Why Pick on Bethlehem?
"Bethlehem is honor bound to respect the league vote in the matter," says "Bill" Cunningham, president of the American Soccer League, in commenting on the action of the local booters in entering the National Challenge Cup competition. The president added that when Providence sought an injunction against the league ruling last year, the members adopted an agreement which provided that every club must abide by every mandate of the league and its officials. The gist of Mr. Cunningham's statement given for publication is quite in contrast to the gist of a telegram received by the local management which threatened definite action, taken to mean suspension, if Bethlehem did not retract. Probably since writing the telegram Mr. Cunningham had time to give the matter thought and deemed best not to act too hastily.
Other Clubs Ignored
Incidentally in the statement issued by Mr. Cunningham it seems peculiar that he should direct his dictum at the Bethlehem club, a team apparently on which the league wishes to wreak its ire, and seemingly overlook the fact that two other clubs in the league are entered in the same competition. There is no reference whatever to the New York Giants and Newark club and certainly Mr. Cunningham is cognizant of the fact that both of these teams are entered in the National Challenge Cup play. Perhaps the latter clubs have withdrawn although not likely.
A New Loop
Should the league remain firm in its intention to discriminate against the U. S. F. A. insofar as granting sanction to play cup tie games during the league season, the National body would undoubtedly back a new league project to the limit. Traveling to the New England States is not only an expensive proposition but consumes considerable time. A more compact league would probably be favored, and this would be possible with a team in New York, one in Brooklyn, the re-establishment of a big league club in Philadelphia and Bethlehem. These four clubs could readily be used as a nucleus for a new circuit. And to secure four more clubs should not be much of a task with Baltimore, Trenton, Newark prospective possibilities. Robbed of Chance for Title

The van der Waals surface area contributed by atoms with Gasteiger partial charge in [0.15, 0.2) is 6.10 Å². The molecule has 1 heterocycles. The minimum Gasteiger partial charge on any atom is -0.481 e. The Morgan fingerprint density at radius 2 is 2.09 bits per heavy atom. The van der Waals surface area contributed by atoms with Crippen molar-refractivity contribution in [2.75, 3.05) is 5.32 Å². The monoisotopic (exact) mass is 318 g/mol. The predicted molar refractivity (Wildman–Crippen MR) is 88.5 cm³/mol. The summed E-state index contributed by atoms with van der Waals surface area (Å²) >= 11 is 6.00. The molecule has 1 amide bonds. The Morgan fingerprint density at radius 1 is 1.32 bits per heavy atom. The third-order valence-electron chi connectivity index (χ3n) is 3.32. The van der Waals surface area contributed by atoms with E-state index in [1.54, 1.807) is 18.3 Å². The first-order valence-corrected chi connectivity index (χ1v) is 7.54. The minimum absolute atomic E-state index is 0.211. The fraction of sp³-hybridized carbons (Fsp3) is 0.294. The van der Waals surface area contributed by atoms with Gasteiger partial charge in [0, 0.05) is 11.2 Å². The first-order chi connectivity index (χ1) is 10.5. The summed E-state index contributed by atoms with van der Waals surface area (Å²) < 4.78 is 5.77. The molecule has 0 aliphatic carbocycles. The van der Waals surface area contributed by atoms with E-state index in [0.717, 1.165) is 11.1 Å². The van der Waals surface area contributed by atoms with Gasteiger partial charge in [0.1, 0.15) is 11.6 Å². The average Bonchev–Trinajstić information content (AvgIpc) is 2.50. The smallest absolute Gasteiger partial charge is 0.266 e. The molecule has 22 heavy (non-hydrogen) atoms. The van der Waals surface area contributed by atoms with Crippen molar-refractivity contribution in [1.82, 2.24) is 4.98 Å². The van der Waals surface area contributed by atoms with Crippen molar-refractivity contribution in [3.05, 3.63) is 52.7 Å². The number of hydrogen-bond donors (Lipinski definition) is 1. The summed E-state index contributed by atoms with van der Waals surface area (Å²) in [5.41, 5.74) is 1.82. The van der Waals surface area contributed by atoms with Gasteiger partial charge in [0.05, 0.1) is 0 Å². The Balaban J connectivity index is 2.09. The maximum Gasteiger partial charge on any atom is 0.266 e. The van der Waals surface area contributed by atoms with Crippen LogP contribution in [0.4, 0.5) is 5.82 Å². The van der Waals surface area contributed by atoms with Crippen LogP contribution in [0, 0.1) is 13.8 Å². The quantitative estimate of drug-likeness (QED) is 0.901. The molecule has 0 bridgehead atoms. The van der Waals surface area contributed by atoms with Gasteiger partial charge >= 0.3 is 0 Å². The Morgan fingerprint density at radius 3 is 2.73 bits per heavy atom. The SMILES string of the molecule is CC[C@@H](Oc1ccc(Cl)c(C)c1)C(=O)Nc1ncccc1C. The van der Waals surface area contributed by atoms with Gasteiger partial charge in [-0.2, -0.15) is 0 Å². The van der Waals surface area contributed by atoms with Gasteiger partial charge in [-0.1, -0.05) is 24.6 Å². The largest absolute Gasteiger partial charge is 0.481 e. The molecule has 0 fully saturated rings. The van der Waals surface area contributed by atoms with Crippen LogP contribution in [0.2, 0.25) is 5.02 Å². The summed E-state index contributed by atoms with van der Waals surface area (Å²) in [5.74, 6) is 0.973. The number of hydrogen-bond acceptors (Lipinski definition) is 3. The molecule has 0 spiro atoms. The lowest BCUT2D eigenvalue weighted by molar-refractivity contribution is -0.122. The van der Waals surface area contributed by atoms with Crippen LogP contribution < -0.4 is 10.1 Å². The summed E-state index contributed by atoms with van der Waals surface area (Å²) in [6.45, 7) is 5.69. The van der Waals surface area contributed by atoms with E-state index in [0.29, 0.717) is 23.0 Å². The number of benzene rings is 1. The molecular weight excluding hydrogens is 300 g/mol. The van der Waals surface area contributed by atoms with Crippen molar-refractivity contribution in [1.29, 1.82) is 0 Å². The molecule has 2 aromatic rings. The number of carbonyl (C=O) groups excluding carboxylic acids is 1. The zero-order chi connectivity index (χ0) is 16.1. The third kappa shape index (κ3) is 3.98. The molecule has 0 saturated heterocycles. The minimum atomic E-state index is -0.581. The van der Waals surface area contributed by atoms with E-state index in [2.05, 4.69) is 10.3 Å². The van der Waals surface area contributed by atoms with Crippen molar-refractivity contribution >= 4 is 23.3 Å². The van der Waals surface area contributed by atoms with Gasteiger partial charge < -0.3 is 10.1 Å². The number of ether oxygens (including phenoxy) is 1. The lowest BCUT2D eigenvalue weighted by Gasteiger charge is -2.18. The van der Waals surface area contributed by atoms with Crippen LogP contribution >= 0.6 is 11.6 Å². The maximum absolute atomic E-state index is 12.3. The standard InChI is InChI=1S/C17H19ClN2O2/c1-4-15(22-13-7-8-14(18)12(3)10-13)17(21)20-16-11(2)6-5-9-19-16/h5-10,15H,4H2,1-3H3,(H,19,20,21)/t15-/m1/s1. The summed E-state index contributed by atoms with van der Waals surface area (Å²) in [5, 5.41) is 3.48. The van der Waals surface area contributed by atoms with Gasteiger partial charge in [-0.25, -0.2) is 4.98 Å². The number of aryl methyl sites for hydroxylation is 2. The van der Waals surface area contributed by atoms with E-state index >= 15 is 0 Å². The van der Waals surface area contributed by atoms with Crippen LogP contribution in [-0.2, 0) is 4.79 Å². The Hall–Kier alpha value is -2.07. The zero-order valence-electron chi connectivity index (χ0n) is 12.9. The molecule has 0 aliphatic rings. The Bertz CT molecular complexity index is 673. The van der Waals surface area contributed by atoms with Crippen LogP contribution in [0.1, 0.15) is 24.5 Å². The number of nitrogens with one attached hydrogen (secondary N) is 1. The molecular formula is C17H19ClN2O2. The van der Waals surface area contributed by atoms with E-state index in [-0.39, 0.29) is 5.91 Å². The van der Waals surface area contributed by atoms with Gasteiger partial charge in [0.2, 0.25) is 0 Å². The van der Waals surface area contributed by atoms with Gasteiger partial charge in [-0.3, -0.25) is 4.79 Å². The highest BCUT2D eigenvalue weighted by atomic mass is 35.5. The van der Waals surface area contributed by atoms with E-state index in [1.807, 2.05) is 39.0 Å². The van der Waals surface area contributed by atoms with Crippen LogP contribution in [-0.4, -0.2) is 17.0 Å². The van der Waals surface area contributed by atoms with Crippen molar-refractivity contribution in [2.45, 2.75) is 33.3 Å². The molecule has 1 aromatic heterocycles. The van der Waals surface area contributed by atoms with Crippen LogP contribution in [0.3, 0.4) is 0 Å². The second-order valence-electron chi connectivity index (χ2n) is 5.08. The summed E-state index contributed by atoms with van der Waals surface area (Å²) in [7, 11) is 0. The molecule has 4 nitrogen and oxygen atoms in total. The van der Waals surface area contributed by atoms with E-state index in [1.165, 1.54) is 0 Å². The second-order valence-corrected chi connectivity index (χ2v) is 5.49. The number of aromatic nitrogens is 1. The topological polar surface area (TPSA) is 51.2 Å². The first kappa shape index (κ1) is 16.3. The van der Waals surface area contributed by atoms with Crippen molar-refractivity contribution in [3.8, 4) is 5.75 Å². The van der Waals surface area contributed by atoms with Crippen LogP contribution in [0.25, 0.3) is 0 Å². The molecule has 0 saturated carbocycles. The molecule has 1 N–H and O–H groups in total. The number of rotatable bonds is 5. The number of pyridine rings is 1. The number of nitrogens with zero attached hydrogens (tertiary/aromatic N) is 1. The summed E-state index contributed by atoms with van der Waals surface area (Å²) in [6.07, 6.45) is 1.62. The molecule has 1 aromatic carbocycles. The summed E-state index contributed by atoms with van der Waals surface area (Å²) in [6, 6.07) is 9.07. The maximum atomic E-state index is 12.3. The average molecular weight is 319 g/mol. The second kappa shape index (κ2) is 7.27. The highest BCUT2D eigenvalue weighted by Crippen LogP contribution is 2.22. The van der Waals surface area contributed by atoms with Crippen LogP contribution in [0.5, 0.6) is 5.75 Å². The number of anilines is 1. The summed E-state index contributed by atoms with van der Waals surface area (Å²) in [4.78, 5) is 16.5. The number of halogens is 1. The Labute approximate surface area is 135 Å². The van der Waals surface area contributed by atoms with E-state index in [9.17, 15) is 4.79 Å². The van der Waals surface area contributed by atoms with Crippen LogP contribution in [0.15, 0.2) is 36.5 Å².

In many matters Bethlehem's interest has been waived in favor of teams whose only motive in playing soccer, it would seem, is purely the commercial gain. It seems that some of the clubs have lost all decency of sportsmanship, otherwise they would hardly have severed relations with the National Cup. Bethlehem's position insofar as consideration is given in matters of local interest, is strongly reflected in the weak-kneed manner in which the league responded when the team was thrown out of the final for the league championship. Bethlehem was the logical opponent of New Bedford in the final, and not Boston. Regardless of what the league might say to the contrary, soccer followers and quite a few club owners expressed sentiment in favor of Bethlehem and still believe that Bethlehem should have been the team. No club was given a more artistic lacing than Boston in the semi-final and Boston was advanced as the finalist. Bethlehem played an outside goalie; that is true, but with the permission of the league and Boston. If a technicality was involved to jeopardize the chances of Bethlehem, the league executives certainly should have had the foresight to detect it and warn the team before the game was played; not waiting until after Boston was defeated and then acting on a protest of the hub club rule Bethlehem out on a "technicality." That decision, unjustified in the opinion of many, certainly did not favor local interests.